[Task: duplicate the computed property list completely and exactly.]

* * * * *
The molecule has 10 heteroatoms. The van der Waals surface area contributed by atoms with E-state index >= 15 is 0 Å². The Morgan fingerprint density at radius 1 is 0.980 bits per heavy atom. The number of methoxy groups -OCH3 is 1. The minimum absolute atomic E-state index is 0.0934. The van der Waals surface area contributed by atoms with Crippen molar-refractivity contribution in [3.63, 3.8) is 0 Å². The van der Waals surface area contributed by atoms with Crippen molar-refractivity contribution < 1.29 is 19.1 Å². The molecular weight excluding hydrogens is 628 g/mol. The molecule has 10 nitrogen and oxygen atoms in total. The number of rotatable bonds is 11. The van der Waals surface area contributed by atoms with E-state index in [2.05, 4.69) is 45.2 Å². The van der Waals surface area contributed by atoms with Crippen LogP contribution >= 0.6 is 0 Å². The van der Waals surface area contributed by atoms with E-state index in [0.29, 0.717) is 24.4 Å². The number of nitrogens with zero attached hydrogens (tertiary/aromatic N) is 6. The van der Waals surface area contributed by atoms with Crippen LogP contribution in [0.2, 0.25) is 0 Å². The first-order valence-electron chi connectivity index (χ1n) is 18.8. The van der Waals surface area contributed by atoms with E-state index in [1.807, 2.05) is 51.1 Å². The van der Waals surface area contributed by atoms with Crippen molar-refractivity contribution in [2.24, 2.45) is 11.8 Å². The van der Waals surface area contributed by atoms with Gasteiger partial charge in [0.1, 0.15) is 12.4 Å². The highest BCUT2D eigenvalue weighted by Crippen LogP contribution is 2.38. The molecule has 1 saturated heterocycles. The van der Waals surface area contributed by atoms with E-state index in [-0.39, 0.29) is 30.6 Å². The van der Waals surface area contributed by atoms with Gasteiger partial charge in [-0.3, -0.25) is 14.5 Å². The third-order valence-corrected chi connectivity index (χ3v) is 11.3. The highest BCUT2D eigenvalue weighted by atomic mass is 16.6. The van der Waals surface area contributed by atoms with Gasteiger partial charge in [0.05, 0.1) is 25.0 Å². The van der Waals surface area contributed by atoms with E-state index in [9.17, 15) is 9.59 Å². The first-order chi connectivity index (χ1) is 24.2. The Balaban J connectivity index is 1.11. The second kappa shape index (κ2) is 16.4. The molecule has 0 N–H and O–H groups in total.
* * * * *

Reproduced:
The molecule has 10 heteroatoms. The van der Waals surface area contributed by atoms with E-state index >= 15 is 0 Å². The Morgan fingerprint density at radius 1 is 0.980 bits per heavy atom. The number of methoxy groups -OCH3 is 1. The minimum absolute atomic E-state index is 0.0934. The van der Waals surface area contributed by atoms with Crippen molar-refractivity contribution in [3.63, 3.8) is 0 Å². The van der Waals surface area contributed by atoms with Crippen molar-refractivity contribution < 1.29 is 19.1 Å². The molecular weight excluding hydrogens is 628 g/mol. The molecule has 10 nitrogen and oxygen atoms in total. The number of rotatable bonds is 11. The van der Waals surface area contributed by atoms with E-state index in [2.05, 4.69) is 45.2 Å². The van der Waals surface area contributed by atoms with Crippen LogP contribution >= 0.6 is 0 Å². The van der Waals surface area contributed by atoms with E-state index in [0.29, 0.717) is 24.4 Å². The number of nitrogens with zero attached hydrogens (tertiary/aromatic N) is 6. The van der Waals surface area contributed by atoms with Crippen LogP contribution in [0.2, 0.25) is 0 Å². The first-order valence-electron chi connectivity index (χ1n) is 18.8. The van der Waals surface area contributed by atoms with E-state index in [1.807, 2.05) is 51.1 Å². The van der Waals surface area contributed by atoms with Crippen molar-refractivity contribution in [2.24, 2.45) is 11.8 Å². The van der Waals surface area contributed by atoms with Gasteiger partial charge in [0.1, 0.15) is 12.4 Å². The highest BCUT2D eigenvalue weighted by Crippen LogP contribution is 2.38. The molecule has 1 saturated heterocycles. The van der Waals surface area contributed by atoms with E-state index in [-0.39, 0.29) is 30.6 Å². The van der Waals surface area contributed by atoms with Gasteiger partial charge in [-0.3, -0.25) is 14.5 Å². The third-order valence-corrected chi connectivity index (χ3v) is 11.3. The highest BCUT2D eigenvalue weighted by atomic mass is 16.6. The van der Waals surface area contributed by atoms with Gasteiger partial charge in [0.05, 0.1) is 25.0 Å². The van der Waals surface area contributed by atoms with E-state index in [9.17, 15) is 9.59 Å². The first-order chi connectivity index (χ1) is 24.2. The Balaban J connectivity index is 1.11. The second kappa shape index (κ2) is 16.4. The molecule has 0 N–H and O–H groups in total.